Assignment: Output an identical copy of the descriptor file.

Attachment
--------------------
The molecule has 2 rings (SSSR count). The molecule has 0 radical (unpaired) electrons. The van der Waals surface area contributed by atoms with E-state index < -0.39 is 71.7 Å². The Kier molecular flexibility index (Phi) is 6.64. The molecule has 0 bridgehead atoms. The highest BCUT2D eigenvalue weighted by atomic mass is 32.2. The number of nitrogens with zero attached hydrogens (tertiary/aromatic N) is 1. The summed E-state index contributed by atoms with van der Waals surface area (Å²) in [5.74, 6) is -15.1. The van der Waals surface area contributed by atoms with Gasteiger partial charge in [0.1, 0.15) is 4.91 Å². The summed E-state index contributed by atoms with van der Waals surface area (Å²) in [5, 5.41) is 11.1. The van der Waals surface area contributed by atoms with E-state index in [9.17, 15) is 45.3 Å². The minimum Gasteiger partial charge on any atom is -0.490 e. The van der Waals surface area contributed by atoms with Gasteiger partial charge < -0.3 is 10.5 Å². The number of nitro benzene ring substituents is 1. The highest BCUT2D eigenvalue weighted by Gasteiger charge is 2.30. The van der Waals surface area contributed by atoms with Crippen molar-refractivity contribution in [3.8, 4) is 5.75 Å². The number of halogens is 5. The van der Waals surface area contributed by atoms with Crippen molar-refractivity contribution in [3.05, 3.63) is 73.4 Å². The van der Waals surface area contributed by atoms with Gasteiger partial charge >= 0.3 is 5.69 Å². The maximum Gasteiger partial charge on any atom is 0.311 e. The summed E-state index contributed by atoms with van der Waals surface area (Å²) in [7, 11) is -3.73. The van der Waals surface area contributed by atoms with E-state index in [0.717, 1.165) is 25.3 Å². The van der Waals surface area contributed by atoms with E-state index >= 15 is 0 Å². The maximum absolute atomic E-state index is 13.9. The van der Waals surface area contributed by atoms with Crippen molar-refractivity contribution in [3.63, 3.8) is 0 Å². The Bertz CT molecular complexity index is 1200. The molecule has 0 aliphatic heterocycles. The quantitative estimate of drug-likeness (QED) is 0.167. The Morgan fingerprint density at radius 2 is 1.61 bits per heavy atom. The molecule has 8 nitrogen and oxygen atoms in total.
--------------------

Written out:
The molecule has 2 rings (SSSR count). The molecule has 0 radical (unpaired) electrons. The van der Waals surface area contributed by atoms with E-state index < -0.39 is 71.7 Å². The Kier molecular flexibility index (Phi) is 6.64. The molecule has 0 bridgehead atoms. The highest BCUT2D eigenvalue weighted by atomic mass is 32.2. The number of nitrogens with zero attached hydrogens (tertiary/aromatic N) is 1. The summed E-state index contributed by atoms with van der Waals surface area (Å²) in [5.74, 6) is -15.1. The van der Waals surface area contributed by atoms with Gasteiger partial charge in [0.1, 0.15) is 4.91 Å². The summed E-state index contributed by atoms with van der Waals surface area (Å²) in [5, 5.41) is 11.1. The van der Waals surface area contributed by atoms with E-state index in [9.17, 15) is 45.3 Å². The minimum Gasteiger partial charge on any atom is -0.490 e. The van der Waals surface area contributed by atoms with Gasteiger partial charge < -0.3 is 10.5 Å². The number of nitro benzene ring substituents is 1. The highest BCUT2D eigenvalue weighted by Gasteiger charge is 2.30. The van der Waals surface area contributed by atoms with Crippen molar-refractivity contribution in [3.8, 4) is 5.75 Å². The number of halogens is 5. The van der Waals surface area contributed by atoms with Crippen molar-refractivity contribution in [3.05, 3.63) is 73.4 Å². The van der Waals surface area contributed by atoms with Gasteiger partial charge >= 0.3 is 5.69 Å². The maximum Gasteiger partial charge on any atom is 0.311 e. The summed E-state index contributed by atoms with van der Waals surface area (Å²) in [7, 11) is -3.73. The van der Waals surface area contributed by atoms with E-state index in [0.717, 1.165) is 25.3 Å². The van der Waals surface area contributed by atoms with E-state index >= 15 is 0 Å². The maximum absolute atomic E-state index is 13.9. The van der Waals surface area contributed by atoms with Crippen molar-refractivity contribution in [3.63, 3.8) is 0 Å². The Bertz CT molecular complexity index is 1200. The molecule has 0 aliphatic heterocycles. The quantitative estimate of drug-likeness (QED) is 0.167. The Morgan fingerprint density at radius 2 is 1.61 bits per heavy atom. The molecule has 8 nitrogen and oxygen atoms in total.